For over a week, the City of Atlanta has battled a ransomware[1] attack that has caused serious digital disruptions in five of the city's 13 local government departments. The attack has had far-reaching impacts—crippling the court system, keeping residents from paying their water bills, limiting vital communications like sewer infrastructure requests, and pushing the Atlanta Police Department to file paper reports for days. It's been a devastating barrage—all caused by a standard, but notoriously effective strain of ransomware called SamSam.

"It’s important to understand that our overall operations have been significantly impacted and it will take some time to work through and rebuild our systems and infrastructure," a spokesperson for the City of Atlanta said in a statement on Thursday.

Atlanta faces a tough opponent in cleaning up this mess. While dozens of serviceable ransomware programs circulate at any given time, SamSam and the attackers who deploy it are particularly known for clever, high-yield approaches. The specific malware and attackers—combined with what analysts see as lack of preparedness, based on the extent of the downtime—explain why the Atlanta infection has been so debilitating.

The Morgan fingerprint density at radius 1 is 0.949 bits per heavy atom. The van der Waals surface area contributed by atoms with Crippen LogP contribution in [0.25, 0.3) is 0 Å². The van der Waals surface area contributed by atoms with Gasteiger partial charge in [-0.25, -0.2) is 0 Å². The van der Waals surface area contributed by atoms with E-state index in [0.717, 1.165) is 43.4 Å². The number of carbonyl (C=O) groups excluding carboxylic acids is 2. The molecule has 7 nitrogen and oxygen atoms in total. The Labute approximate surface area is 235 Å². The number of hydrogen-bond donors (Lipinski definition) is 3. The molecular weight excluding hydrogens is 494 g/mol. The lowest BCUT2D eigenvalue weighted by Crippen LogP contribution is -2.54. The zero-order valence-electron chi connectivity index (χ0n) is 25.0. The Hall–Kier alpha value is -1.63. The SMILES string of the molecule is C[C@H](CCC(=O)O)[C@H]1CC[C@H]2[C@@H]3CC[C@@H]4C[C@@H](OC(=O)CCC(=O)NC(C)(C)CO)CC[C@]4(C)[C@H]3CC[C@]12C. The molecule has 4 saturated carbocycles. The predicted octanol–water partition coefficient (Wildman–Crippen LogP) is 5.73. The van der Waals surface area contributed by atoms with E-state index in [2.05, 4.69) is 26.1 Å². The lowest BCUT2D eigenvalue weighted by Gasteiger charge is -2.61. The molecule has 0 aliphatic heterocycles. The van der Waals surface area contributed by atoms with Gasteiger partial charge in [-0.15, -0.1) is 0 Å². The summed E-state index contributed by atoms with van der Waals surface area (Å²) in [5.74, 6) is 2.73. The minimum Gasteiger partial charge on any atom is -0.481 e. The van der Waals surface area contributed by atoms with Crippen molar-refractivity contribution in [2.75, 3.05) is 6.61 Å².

'The most interesting thing about SamSam isn't the malware, it's the attackers.'

Jake Williams, Rendition Infosec

First identified in 2015, SamSam's advantages are conceptual as well as technical, and hackers make hundreds of thousands, even millions of dollars a year by launching SamSam attacks. Unlike many ransomware variants that spread through phishing[2] or online scams and require an individual to inadvertently run a malicious program on a PC (which can then start a chain reaction across a network), SamSam infiltrates by exploiting vulnerabilities or guessing weak passwords in a target's public-facing systems, and then uses mechanisms like the popular Mimikatz password discovery[3] tool to start to gain

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